The title, Dreamlife of Debris, has a clear precedent. “It comes from the W.G. Sebald book The Rings Of Saturn”, he explains, “which is all about a walking tour he took around Suffolk. He came over to work at the University of East Anglia in Norwich, and The Rings of Saturn is about a walking tour of the area, parts of which we went to for field recordings. Everything reminds him of a tangent that takes him back in time, linking tangential parts of history or philosophy with the location. He takes in things like the silk trade, weaving silk through his narrative. I found it inspiring to create a work in that way, capturing where your mind is wandering and making a composite, putting the things together. That’s how I made the record, with lots of improvisation in different times and places but trusting that the record itself would be coherent.”

The title revealed itself to Downes relatively quickly. “Dreamlife of Debris is a quote from the film Patience After Sebald, which is a discussion piece on that book. It’s the idea that projecting thoughts and feelings onto inanimate objects gives them a kind of extended life. It felt appropriate. The people that I chose to play with me on the album were Lucy Railton, a cellist based in Berlin, Seb Rochford playing drums, and of course Tom Challenger. On the album we also have Ingebjørg Loe Bjørnstad, an electric guitarist from Norway, though he won’t be playing at Snape.”

What can the audience at Snape expect in the Festival of New concert? “I’m going to play piano rather than organ”, he says. “Some of the live stuff is using the ensemble as if it’s an organ. An organ is essentially music of reed, woodwind and strings, so I felt I had enough colours to emulate the sound.

Downes has also been exploring folk music in a major project with Aidan O’Rourke, fiddle player with the Scottish band Lau. Between them they have released two instalments of the 365 project. “That’s been the other big thing”, says Downes modestly. “I ended up recording 200 tunes with Aidan in all! It was a lovely exercise in just the sheer volume of arranging. Aidan would write a melody and I would arrange it, and we basically did that 200 times. I drew on the treatment of folk tunes from people like Britten, Vaughan Williams and Delius, and on techniques used by Ravel and Debussy too. With that music every decision should come from inside the melody rather than on top of it, and it was a really nice exercise.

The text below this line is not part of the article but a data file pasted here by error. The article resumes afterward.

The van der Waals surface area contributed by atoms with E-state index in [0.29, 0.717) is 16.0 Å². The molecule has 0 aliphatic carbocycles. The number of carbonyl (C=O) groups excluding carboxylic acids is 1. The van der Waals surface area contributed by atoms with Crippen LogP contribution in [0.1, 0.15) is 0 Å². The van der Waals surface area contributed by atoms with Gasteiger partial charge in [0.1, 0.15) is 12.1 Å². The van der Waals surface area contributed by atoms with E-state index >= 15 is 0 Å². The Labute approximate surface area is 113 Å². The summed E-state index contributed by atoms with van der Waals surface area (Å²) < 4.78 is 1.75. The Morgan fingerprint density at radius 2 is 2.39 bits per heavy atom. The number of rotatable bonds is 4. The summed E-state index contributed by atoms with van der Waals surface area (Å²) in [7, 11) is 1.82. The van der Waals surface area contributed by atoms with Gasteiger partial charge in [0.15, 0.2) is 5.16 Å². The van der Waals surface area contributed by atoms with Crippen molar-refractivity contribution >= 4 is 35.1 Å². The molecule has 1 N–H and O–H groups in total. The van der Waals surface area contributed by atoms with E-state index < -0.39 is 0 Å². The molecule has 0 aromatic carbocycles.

Festival of New, described as ‘a whirlwind two days of freshly devised music and sound, exploring some of the most exciting work being made in the UK’, takes place on Friday 6 and Saturday 7 September at the Snape Maltings. Performers include urban poet Reload, cellist Maja Bugge and pianist Sarah Nicolls highlighting environmental issues in an inventive set, and Shama Rahman, who will perform with pianist Anya Yermakova ‘the seeds of a sitar concerto informed by neuroscience’.

Kit Downes and friends will perform on Saturday 7 September at 5pm in the Snape Maltings Concert Hall. For more details on the weekend click here. For more information on Kit Downes you can visit his website or his ECM page.

Check back with Arcana soon, as we are intending to host a podcast from Kit with some of his favourite music for organ. In the meantime some of his work can be heard on Spotify below: